Apple Disease Update: Bloom

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apple blossoms

Bloom growth stage in apple

Blossom Blight

The opening of blossoms on apple trees is usually accompanied by numerous concerns for Southeastern apple growers, with the threats of a cold snap and fire blight leading the way. As a plant pathologist, I’ll spend a majority of this post focusing on the fire blight threat and present some advice for managing the blossom blight stage of the disease.

All unprotected, open, and intact blossoms are susceptible to fire blight caused by the bacterial pathogen, Erwinia amylovora. Blossom blight is initiated during the spring as the pathogen, overwintering in cankers, begins to ooze and is disseminated to open flowers, primarily by rain splash or by insects. Upon arrival to an open blossom, bacterial multiplication occurs on the stigmatic surface of the flower, provided that enough heat units have accumulated to support reproduction. At this point the flower is not considered infected and the presence of the bacteria on the stigmatic surface presents an ideal time for agrichemical management. Even the infection of a few blossoms can set the stage for catastrophic losses later in the season, due to the systemic movement of the pathogen through xylem tissue.

blossom blight infection

Blossom blight infection on ‘Rome Beauty’.

Fortunately, there are two relatively accessible models that stakeholders can rely on to predict blossom blight infection: Cougar Blight and Maryblyt. Both programs can be downloaded from the internet, although Maryblyt is only available for Windows systems. Both models will require weather data inputs (temperature and precipitation/dew). Alternatively logic from both models is available on the NEWA Apple Disease Models website. While anyone can access the NEWA site, blossom blight infection predictions will only be provided for those orchards with a Rainwise Weather Station linked to the NEWA system.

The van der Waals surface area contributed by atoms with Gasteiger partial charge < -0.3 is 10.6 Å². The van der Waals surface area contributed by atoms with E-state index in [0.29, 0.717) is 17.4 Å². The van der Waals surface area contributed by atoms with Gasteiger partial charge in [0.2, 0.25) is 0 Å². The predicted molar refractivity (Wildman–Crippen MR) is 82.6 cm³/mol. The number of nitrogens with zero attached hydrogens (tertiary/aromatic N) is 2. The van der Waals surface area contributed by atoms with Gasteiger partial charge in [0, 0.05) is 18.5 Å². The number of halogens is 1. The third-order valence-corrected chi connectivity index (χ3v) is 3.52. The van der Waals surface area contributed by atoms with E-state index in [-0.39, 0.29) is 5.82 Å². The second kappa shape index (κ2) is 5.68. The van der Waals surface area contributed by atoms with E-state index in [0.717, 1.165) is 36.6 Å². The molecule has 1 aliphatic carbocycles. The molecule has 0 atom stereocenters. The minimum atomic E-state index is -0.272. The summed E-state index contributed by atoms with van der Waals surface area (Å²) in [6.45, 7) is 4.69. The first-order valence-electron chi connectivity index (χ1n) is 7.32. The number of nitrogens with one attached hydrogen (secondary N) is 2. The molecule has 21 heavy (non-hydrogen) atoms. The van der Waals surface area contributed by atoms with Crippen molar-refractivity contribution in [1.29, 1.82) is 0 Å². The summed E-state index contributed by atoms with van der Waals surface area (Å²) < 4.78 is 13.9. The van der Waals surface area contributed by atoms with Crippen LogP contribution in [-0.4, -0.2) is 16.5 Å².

Most years, blossom blight infections occur less frequently than one might think. According to the Maryblyt blossom blight infection model, four conditions must be met in order for blossom blight to occur:

  1. Flowers must be open and intact: Once the flower is in petal fall it becomes resistant
  2. The epiphytic inoculum potential (EIP) must be reached: The accumulation of a certain number of heat units during bloom must be reached to support bacterial multiplication of the flower’s stigmatic surface. In MaryBlyt, any EIP over 100 satisfies this requirement.
  3. A wetting event such as dew or rainfall greater than 0.01 inches: This requirement enables the movement of the bacteria from the stigmatic surface to the flower nectarthodes where infection occurs.
  4. Average daily temperature must be above 60F: Increases bacterial multiplication rate on stigma as well as migration rate to the nectarthodes.